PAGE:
Another truth, I owe no one an explanation into what caused my depression or what traumatic event set off my PTSD. Does not mean I didn’t, or don’t, want to talk about it. I am just a bit more closed off right now then I have ever been in my life. I am protecting myself better, and re-learning who I can/can’t trust; how that looks; and how that feels.

The problem that has existed with some family members is that because I have always appeared to be an open book with others, I was suddenly expected to continue with the same level of openness with the very people who caused the trauma. Those family members were not very happy with the boundaries I was trying to set into place and may never be happy with these boundaries, but they are necessary.

In addition to affirming my new support network and setting up boundaries, it has also been important to recognize the toxic people in my life, what their toxicity looks/feels like, and learning how to section that off from my daily life. Doing all of that while trying to keep pace with kids and other parts of my life has been a challenge.

Some days moving forward is not as easy. I have my setbacks and am still re-learning who I can lean on and for what. Even at the worst point of struggling with depression I still smiled and found joy. What I needed help with was not feeling ALL the feelings ALL the time. Time doesn’t heal all wounds but in my case time, and talking about my problems, has helped me find my perspective again. And in time, in finding my new normal, I am hoping my voice will reemerge.

My backstory and Take-Away:

In college I was blessed with having a good group of friends who openly talked about mental health. It wasn’t something to be shied away from, packaged up or hidden. I went to college in a small Midwestern town and because of the location many of the student body dealt with seasonal depression. January through March were some of the hardest months to deal with for seasonal depression. Not only do those months follow the holidays/joyous times with family/friends, but it also meant a return to school life. For many that alone brought on a heavy sadness. Added to that were wintry conditions that meant staying inside more and evening/nighttime descended upon us by 5pm. Many of us would enter the dining hall on the last few glimmers of sunshine, when it was present, and exit on full darkness. Talking about mental health was important to our daily life.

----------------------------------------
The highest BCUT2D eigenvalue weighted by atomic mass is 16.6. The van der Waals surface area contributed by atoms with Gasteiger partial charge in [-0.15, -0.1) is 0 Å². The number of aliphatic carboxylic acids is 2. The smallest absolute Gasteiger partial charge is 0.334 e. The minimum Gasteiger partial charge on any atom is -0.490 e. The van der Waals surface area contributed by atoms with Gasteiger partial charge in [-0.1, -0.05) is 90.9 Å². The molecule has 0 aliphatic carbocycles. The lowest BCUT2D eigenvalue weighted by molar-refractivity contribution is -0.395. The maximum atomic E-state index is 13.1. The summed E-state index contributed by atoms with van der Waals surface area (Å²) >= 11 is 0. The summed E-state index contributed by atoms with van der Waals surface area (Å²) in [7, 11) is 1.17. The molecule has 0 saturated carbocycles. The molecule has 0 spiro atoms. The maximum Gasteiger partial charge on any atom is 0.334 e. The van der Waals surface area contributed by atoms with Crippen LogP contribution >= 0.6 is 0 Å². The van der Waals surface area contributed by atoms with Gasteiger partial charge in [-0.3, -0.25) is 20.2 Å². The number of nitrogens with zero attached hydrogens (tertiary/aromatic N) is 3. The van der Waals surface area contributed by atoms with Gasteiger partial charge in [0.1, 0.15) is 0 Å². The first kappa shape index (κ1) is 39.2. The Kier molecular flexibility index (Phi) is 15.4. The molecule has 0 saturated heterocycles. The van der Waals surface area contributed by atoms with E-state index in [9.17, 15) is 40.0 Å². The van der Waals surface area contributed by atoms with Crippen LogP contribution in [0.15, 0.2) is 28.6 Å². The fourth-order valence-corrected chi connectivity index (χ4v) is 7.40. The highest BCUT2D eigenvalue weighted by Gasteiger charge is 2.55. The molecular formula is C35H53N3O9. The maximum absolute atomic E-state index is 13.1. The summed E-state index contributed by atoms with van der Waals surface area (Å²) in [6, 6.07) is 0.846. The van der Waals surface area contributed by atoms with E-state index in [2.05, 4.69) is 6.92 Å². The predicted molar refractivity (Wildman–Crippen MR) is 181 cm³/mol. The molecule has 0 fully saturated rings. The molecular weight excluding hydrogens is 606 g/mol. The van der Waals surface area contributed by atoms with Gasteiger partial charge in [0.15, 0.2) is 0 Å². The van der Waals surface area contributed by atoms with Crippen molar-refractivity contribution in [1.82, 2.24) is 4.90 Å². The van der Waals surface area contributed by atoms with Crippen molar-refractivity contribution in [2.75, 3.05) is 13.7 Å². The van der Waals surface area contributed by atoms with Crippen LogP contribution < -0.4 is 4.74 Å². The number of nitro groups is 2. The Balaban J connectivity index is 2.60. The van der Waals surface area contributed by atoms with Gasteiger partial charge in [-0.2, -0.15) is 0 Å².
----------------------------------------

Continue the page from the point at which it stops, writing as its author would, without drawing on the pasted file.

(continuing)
Leaving college, I found that mental health was not something people easily or readily talked about. It was once again something to be buried away, hidden, stigmatized… People couldn’t be depressed without the worry of being involuntarily committed for a psych evaluation. People fear how others will perceive them as if they are less or not worthy. Fear is as powerful as depression (perhaps more so) as it can hold someone hostage in their own personal hell incapable of seeking help.

Mental health should not be treated that way. The stigma needs to go. We all need to be set free from the fear of others knowing about hidden diseases and hidden struggles.

Everyone suffers from trauma and loss at some point in their life. It is why there are support groups. Counselors, psychologists, and psychiatrists are there to help be sounding boards so we know that what we are feeling does not drive us to isolation and darker places. Mental health should not be boxed up and hidden away. It needs to be taken from dark places and light to be shown on it.

We all have our struggles. Talking about those struggles in safe places is what helps us move forward and be over all healthier people.

While everyone at some point feels that they are struggling alone, none of us are without struggles.

Reaching out is hard. If you are in a good place don’t forget to check in on your friends to see how they are doing. Reaching out does go both ways. If you aren’t in a good place don’t suffer alone…

To learn more about the crisis text line, click here

And remember… emotional distress doesn’t mean you are thinking about suicide right this minute, you could just feel isolated, alone, like you have no one to turn to and not sure what your next step should be… but it’s no reason to keep it all caged inside. Feeling isolated and alone can feel like a personal hell with no end in sight. A problem shared can make someone feel like their load is lightened so they can make clearer decisions. I have been reminded recently that humans are not meant to suffer alone or in silence. Call. Share. Lighten your load.

I have been reminded recently that humans are not meant to suffer alone or in silence. Call. Share. Lighten your load.